Microsoft has released the beta version of Windows Server 2012 Essentials, while trying to placate angry customers who face the end of the Small Business Server line.
The company revealed the new edition of Windows Server a week ago as the new low end of its range, and has now provided more detail on what the product entails. In a blog post on Wednesday, group programme manager Joe Nalewabau explained the engineering strategy behind the Essentials edition.
"From an engineering perspective, we planned Essentials 2012 around four core principles: simplicity and flexibility for customers and partners; better together with Windows Server 2012 and Windows 8; increased device support; [and] continued integration with cloud services," he wrote.
The post followed furious reactions from some customers to last week's announcement (the comments in that link provide a good guide to their frustrations). Apart from the death of Home Server, these were the main complaints:
- Small Business Server (SBS) 2011 Essentials, like Essentials 2012, only supported up to 25 users. However, SBS 2011 Standard (or an add-on) allowed the support of up to 75 users. This middle ground has been taken away, so customers wanting to support more than 25 users will need to jump all the way up to Server 2012 Standard.
- While SBS offered optional cloud integration as an add-on to its on-premises capabilities, Essentials 2012 does not have on-premises capabilities of its own at all. It provides centralised management of cloud and on-premises functionality, but those wanting to avoid the cloud altogether will need to run Exchange Server on a second server. This means small businesses either need to invest in this extra infrastructure and software, or pay for high-grade connectivity just to service in-house staff.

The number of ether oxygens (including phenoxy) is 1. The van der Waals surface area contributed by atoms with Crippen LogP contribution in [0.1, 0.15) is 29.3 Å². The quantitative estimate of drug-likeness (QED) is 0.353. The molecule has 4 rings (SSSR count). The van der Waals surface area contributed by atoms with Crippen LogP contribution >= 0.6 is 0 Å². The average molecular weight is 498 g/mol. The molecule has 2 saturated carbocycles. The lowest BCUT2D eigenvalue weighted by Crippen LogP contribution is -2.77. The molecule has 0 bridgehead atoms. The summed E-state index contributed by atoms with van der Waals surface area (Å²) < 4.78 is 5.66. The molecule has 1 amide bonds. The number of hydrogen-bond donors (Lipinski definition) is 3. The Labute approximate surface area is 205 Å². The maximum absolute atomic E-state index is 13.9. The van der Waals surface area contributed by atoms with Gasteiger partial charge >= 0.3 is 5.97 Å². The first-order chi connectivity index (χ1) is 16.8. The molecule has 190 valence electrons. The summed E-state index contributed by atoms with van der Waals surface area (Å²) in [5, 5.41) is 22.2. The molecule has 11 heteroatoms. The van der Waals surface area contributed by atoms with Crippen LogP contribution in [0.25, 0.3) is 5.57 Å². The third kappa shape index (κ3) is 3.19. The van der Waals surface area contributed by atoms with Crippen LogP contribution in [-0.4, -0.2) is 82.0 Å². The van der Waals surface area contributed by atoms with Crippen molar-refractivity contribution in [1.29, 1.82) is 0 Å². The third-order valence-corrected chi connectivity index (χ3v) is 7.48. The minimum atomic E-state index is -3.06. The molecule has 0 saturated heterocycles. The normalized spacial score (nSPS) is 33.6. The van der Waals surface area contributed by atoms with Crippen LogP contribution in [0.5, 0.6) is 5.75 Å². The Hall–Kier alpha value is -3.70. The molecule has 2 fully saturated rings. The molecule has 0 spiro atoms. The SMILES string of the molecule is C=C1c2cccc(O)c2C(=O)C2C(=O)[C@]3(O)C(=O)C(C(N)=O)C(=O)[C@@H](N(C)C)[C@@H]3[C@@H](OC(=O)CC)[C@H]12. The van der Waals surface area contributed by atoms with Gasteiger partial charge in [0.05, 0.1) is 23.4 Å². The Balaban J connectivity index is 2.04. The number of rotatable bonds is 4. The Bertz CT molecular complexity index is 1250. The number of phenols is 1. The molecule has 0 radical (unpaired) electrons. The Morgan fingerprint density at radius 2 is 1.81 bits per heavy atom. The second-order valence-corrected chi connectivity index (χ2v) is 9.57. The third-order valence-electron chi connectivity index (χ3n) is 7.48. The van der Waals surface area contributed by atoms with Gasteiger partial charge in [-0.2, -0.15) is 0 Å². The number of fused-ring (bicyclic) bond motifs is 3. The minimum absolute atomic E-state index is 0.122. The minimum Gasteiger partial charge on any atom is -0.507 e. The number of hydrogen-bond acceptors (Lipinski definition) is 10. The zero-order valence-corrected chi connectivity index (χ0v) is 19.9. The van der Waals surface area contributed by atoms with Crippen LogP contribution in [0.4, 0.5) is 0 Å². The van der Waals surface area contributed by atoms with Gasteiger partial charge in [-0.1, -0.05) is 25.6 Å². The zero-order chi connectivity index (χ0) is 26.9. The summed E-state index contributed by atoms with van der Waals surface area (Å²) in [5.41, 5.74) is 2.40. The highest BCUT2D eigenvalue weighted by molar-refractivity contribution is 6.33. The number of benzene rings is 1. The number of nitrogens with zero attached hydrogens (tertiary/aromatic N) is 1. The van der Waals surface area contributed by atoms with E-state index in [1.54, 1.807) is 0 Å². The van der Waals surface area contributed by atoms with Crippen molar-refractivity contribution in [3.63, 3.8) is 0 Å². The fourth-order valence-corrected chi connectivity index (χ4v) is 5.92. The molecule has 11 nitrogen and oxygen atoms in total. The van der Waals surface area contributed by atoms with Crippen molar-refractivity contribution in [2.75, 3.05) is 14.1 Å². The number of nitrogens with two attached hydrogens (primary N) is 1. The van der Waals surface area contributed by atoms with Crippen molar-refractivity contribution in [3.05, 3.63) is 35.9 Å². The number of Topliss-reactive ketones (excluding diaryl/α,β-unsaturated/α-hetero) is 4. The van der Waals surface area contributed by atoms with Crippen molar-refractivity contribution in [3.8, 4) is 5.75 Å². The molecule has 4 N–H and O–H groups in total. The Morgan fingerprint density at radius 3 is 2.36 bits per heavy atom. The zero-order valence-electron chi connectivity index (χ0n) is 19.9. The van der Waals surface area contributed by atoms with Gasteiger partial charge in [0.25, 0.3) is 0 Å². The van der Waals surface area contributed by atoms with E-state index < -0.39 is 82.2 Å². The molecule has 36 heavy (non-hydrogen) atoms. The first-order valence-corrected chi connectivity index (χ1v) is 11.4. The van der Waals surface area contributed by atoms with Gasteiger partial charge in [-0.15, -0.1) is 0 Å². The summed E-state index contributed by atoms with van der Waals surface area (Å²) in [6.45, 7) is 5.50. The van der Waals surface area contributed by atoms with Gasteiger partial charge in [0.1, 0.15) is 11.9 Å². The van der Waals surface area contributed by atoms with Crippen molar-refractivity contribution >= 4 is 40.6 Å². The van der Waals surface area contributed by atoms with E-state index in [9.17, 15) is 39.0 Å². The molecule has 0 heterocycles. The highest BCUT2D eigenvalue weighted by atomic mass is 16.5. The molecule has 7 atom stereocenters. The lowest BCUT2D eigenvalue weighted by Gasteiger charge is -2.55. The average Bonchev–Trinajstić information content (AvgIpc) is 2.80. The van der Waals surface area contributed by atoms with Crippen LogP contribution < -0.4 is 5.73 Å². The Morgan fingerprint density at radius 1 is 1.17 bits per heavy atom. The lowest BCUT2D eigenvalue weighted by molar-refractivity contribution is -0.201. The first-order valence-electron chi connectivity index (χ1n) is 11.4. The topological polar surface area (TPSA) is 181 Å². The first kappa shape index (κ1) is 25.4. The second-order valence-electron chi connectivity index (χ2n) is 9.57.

- Some customers also seem to be opposed to the introduction of a Metro interface for accessing Essentials 2012.
In his post on Wednesday, Nalewabau sidestepped the fact that there will be no direct replacement for SBS 2011 Standard, arguing that Microsoft was simplifying the move beyond 25 users for those who wanted to retain SBS features such as client backup and remote web access.
"We wanted to address this issue in Essentials 2012 and so we now allow customers to do an in-place upgrade to Windows Server 2012 Standard," he wrote. "Now customers are running Windows Server 2012 Standard without any of the licensing limitations of Essentials 2012, but the majority of Essentials 2012 functionality continues to operate and is fully supported for up to 75 users and 75 devices."
Nalewabu reiterated that customers wanting on-premise email would need a second server running Exchange, adding that they could also use cloud services such as Office 365 or Hosted Exchange.
"We know that there are many different types of hosted email providers," he noted. "While we have focused on hosted Exchange email providers, we engineered the product to be email service agnostic which allows non Exchange based email providers to be integrated through this mechanism (note that this specific feature is not available in the beta)."
On the Windows 8 integration front, Nalewabu pointed out that several Windows 8 technologies will be present in Essentials 2012, such as Storage Spaces and File History, and that Essentials 2012 would be part of the overall Windows Server 2012 Application Logo Certification programme to boost application compatibility.
He also highlighted some of the device support advances that comes with Essentials 2012, such as iPad-friendly remote web access, an updated Windows Phone 7 app for accessing Essentials 2012 servers, and web services to let developers build access into their apps and gadgets.
As for the native Windows 8 Metro app for accessing Essentials 2012 servers, Nalewabu stressed that "the existing client LaunchPad will continue to be available for Windows 8".